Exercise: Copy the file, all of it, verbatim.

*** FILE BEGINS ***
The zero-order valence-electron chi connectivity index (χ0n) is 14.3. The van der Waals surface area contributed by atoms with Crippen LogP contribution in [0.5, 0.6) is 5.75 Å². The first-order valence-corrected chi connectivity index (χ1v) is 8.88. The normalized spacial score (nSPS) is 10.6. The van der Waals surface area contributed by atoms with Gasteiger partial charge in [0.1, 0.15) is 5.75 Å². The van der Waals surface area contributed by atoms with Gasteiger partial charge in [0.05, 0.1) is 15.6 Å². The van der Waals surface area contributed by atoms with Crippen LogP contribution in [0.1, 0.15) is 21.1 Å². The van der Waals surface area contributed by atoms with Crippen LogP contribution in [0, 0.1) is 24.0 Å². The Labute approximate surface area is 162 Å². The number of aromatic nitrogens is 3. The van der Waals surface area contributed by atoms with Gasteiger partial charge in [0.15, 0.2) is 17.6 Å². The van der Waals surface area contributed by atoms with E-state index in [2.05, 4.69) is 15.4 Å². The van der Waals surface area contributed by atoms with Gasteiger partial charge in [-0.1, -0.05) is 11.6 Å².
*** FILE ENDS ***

The zero-order valence-electron chi connectivity index (χ0n) is 14.3. The van der Waals surface area contributed by atoms with Crippen LogP contribution in [0.5, 0.6) is 5.75 Å². The first-order valence-corrected chi connectivity index (χ1v) is 8.88. The normalized spacial score (nSPS) is 10.6. The van der Waals surface area contributed by atoms with Gasteiger partial charge in [0.1, 0.15) is 5.75 Å². The van der Waals surface area contributed by atoms with Gasteiger partial charge in [0.05, 0.1) is 15.6 Å². The van der Waals surface area contributed by atoms with Crippen LogP contribution in [0.1, 0.15) is 21.1 Å². The van der Waals surface area contributed by atoms with Crippen LogP contribution in [0, 0.1) is 24.0 Å². The Labute approximate surface area is 162 Å². The number of aromatic nitrogens is 3. The van der Waals surface area contributed by atoms with Gasteiger partial charge in [0.15, 0.2) is 17.6 Å². The van der Waals surface area contributed by atoms with E-state index in [2.05, 4.69) is 15.4 Å². The van der Waals surface area contributed by atoms with Gasteiger partial charge in [-0.1, -0.05) is 11.6 Å².